AP NEWS
Related topics

Dem. Donor Mulled Fla. Radio Ads

November 30, 2000

WASHINGTON (AP) _ An Internet entrepreneur who has donated more than $500,000 to the Democratic Party was set to buy radio ads in Florida bolstering Al Gore, only to back out at the last minute.

Steven Kirsch, founder of InfoSeek.com, reserved and paid for about $15,000 in radio ads in Tallahassee and West Palm Beach that were to begin airing Thursday. He backed out after associates discussed the matter with Gore campaign officials, amid concern that the ads might backfire if people thought the Gore campaign was behind them, said Susan Frank, a spokeswoman.

``I don’t want to do anything that would be perceived as hurting Gore’s chances,″ Kirsch said. ``I think we’ll do something, but I don’t know what it is right now.″

Kirsch hopes to publicize his view that it is possible to count some 19,000 ballots in Palm Beach County tossed out because more than one candidate was punched. Using a statistical model, he said, officials could determine what percentage of the ballots were meant for each candidate.

The calculation, he argues, would be based on how other Palm Beach voters voted, with the margin of error no higher than the error produced using machine counts.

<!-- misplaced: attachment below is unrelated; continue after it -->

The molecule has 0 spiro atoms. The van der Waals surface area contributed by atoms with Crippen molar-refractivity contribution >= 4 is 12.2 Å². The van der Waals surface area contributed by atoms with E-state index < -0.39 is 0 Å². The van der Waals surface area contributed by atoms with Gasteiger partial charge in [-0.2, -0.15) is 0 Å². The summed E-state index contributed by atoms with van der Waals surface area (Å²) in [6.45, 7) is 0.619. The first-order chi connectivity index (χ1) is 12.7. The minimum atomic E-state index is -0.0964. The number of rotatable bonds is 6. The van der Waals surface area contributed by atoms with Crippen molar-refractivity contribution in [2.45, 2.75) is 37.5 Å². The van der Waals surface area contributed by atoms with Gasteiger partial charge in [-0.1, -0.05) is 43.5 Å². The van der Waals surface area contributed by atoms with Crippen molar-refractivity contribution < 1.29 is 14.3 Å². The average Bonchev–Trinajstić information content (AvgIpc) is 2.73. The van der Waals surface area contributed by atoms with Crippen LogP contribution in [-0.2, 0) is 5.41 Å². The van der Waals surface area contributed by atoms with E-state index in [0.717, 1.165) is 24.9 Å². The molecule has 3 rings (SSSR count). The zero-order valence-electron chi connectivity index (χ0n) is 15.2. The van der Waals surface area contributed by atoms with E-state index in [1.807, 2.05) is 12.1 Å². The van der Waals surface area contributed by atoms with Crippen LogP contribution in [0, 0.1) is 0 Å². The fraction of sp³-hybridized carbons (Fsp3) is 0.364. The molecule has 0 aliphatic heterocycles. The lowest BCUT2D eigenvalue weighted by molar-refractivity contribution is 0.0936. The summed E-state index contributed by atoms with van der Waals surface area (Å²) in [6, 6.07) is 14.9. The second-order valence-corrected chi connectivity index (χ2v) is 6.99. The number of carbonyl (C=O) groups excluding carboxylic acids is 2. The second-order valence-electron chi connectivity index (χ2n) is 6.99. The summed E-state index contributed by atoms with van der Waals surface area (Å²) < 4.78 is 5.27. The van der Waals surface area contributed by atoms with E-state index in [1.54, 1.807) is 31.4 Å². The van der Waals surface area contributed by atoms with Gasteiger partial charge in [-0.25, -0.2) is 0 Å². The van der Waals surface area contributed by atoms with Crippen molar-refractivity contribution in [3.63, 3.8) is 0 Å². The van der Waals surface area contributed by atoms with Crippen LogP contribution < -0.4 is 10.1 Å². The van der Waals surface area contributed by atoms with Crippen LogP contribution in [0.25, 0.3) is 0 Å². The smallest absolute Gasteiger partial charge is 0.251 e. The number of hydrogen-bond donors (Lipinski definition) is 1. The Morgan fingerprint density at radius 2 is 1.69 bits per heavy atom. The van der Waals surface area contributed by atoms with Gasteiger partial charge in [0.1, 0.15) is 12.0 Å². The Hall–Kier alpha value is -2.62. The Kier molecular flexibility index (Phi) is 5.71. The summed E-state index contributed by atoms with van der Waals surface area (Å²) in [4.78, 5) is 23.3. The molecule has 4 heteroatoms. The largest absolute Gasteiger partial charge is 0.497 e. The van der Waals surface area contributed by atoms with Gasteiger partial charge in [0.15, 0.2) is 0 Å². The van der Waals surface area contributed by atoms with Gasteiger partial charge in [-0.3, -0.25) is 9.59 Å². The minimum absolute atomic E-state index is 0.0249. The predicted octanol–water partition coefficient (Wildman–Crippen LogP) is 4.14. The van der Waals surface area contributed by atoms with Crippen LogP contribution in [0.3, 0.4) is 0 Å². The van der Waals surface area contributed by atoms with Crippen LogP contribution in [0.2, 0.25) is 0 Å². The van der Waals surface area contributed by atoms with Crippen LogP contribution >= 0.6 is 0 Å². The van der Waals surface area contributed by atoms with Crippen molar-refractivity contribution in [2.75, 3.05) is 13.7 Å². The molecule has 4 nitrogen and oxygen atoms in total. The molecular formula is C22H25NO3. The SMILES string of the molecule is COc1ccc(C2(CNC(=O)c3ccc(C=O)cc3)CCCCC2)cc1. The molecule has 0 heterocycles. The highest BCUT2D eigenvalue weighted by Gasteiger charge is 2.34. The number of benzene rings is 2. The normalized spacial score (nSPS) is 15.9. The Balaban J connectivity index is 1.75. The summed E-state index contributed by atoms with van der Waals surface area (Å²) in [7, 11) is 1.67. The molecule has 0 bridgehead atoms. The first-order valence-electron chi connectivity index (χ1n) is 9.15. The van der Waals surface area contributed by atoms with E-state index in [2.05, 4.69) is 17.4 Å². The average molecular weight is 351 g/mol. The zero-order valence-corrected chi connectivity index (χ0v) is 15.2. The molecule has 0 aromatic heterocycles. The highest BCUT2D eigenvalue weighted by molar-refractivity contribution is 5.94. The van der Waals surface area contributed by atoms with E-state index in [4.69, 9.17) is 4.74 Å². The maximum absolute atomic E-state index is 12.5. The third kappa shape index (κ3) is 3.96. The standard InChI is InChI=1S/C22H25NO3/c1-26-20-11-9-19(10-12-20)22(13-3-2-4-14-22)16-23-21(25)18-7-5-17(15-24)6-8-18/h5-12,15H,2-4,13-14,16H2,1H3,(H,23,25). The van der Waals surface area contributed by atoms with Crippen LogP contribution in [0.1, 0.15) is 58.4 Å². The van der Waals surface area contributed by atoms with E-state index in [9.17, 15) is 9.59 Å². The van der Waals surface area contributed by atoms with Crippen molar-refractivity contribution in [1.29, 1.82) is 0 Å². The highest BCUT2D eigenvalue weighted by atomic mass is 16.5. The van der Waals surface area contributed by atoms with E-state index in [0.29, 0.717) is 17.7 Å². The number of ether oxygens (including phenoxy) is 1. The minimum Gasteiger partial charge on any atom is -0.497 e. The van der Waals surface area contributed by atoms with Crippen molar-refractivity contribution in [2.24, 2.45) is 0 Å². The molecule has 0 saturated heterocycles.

An unusually large number of presidential ballots in heavily Democratic Palm Beach County were tossed out, and Democrats argue that’s because the county’s ``butterfly ballot″ confused many voters, who mistakenly chose more than one candidate.

Kirsch offers several statistical models that could be used, all of which produce enough votes to push Gore ahead of George W. Bush statewide.

Kirsch, who has donated more than $500,000 to the Democratic National Committee, fears that lawyers will not present his argument. ``I have no way at this moment to have a Supreme Court justice hear that argument, and that’s very frustrating,″ he said.

It was too late to cancel radio ads that were ordered Wednesday night, so the stations were told to keep the money and run public service announcements of their choice.

AP RADIO
Update hourly